In addition to the destruction of the Jews, the Banderovites also exterminated Poles and other nationalities, including Russians. Polish historians claim about 150,000 Ukrainian inhabitants of Polish ethnicity were killed during the course of the so-called Volyn massacre of 1943-44. Moreover, Banderovite terror was also turned upon Ukrainians themselves who disagreed with the ideology of Ukrainian nationalism. 

Ukrainian nationalism in the media and the education system

Post-Soviet southeastern Ukraine differed from the west of the country all these years in that it did not have its own identity or national identity. This resulted in quite a sad circumstance, given that even when representatives of the southeast were in power in Kiev, the whole humanitarian sphere of politics was left in the hands of Ukrainian nationalists from Galicia.

So, when it came to education oversight and information policy, there was no division in the country, as it all conformed to a single nationalist trend. In fact, Ukrainian nationalists had absolute power over the education system, as well as the strongest influence on media policy.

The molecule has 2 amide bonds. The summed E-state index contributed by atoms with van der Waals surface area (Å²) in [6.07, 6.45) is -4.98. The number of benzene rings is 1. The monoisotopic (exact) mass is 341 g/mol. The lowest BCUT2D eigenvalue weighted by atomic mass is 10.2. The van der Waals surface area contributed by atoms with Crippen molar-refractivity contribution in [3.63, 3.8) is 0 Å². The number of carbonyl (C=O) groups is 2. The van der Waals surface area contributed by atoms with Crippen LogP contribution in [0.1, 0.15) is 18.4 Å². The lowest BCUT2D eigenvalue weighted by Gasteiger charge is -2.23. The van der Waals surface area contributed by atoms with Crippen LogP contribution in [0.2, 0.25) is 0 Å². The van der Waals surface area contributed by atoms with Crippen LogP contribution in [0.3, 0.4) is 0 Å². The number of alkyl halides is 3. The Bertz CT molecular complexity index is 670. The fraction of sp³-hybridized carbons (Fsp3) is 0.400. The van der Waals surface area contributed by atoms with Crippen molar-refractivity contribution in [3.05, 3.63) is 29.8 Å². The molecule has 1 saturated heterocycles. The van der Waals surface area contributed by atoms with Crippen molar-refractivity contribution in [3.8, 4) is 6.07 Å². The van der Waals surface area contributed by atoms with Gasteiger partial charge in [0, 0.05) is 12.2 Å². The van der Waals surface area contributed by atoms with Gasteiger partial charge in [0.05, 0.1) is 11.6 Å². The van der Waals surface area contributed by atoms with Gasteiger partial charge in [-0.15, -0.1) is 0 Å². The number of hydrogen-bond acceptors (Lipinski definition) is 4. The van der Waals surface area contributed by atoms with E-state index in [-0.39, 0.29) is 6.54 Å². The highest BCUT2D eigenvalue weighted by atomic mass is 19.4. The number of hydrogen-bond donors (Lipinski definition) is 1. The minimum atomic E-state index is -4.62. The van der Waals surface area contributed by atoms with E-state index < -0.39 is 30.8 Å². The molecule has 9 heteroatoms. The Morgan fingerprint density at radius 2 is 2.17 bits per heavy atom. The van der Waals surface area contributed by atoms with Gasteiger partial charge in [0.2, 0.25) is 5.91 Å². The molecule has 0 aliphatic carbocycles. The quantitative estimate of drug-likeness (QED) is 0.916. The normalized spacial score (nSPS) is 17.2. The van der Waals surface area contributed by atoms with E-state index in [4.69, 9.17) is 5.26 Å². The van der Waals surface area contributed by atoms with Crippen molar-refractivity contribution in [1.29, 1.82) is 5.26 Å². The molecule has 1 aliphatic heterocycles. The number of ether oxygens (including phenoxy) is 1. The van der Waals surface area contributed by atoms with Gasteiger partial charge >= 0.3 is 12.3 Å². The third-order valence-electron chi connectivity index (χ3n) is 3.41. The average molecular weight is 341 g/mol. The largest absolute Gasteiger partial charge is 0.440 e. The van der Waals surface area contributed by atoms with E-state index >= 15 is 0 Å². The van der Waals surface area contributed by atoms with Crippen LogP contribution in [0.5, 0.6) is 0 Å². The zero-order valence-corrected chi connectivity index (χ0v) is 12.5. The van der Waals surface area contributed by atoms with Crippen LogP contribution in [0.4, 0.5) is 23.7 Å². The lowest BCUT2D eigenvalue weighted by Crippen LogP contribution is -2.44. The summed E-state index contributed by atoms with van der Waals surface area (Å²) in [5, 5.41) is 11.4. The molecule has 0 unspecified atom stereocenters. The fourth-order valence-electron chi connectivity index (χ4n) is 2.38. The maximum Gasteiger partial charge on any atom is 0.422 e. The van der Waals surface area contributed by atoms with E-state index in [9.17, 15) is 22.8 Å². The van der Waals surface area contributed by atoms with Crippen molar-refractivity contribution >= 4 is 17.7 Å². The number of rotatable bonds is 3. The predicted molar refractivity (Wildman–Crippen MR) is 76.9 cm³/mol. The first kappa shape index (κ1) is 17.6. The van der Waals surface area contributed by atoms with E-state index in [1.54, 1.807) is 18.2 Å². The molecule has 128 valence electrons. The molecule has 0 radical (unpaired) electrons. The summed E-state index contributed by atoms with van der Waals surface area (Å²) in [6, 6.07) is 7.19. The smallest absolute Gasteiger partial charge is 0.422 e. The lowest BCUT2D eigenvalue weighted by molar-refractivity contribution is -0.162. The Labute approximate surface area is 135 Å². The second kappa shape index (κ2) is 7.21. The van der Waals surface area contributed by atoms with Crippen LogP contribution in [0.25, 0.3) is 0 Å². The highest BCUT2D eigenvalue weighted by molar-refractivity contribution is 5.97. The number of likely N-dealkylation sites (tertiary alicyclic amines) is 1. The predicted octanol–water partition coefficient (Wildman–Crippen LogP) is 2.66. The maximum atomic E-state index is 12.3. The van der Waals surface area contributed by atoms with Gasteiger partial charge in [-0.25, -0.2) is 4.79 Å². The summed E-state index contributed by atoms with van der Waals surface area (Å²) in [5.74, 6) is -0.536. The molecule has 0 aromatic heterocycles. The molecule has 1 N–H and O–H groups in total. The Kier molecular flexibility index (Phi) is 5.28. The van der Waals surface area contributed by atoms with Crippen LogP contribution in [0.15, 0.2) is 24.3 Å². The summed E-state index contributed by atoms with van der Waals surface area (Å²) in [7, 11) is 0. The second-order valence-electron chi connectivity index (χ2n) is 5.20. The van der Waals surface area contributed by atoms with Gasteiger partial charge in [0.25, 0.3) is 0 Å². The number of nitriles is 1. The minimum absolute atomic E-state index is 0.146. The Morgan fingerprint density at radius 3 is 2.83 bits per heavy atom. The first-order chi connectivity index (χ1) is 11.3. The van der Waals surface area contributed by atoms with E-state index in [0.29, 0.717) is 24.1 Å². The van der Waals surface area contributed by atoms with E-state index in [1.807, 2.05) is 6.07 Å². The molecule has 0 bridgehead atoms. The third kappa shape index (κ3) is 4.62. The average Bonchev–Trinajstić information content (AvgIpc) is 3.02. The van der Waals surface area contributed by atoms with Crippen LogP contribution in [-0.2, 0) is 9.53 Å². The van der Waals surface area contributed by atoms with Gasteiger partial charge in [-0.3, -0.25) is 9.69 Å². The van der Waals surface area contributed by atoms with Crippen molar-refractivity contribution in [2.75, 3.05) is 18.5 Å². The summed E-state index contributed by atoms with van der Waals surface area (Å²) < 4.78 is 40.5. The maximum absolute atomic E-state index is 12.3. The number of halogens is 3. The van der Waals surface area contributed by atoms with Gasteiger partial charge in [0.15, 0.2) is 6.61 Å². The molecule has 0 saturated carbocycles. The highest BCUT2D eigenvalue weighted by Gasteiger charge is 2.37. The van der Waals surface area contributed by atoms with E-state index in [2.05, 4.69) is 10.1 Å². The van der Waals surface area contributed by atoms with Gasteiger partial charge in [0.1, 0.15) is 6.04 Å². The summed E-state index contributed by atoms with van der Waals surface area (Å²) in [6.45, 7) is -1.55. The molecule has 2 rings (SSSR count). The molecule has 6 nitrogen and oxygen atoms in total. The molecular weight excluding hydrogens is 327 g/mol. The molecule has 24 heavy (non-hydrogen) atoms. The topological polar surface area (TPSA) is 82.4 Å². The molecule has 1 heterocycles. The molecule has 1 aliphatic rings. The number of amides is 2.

Therefore, a new generation of Ukrainian children learned from textbooks that propounded an ultra -nationalist view of Ukrainian history. Regularly broadcast TV programs promoted Ukrainian radical nationalist propaganda.

Today, Ukraine is reaping the fruits of this school of education and information, as many of the people pushing the “Ukrainian” agenda are under 30 years old, even though their parents do not emphasize any pronounced Ukrainian identity.

Oleg Nemensky is a PhD in Historical Sciences and Fellow at the Institute of Slavic Studies and the Center for Ukrainian and Belarusian Studies of MGU, and is also a leading researcher at the Russian Institute of Strategic Research.

Read more: Russian Defense Ministry declassifies WWII documents on Ukrainian nationalists>>>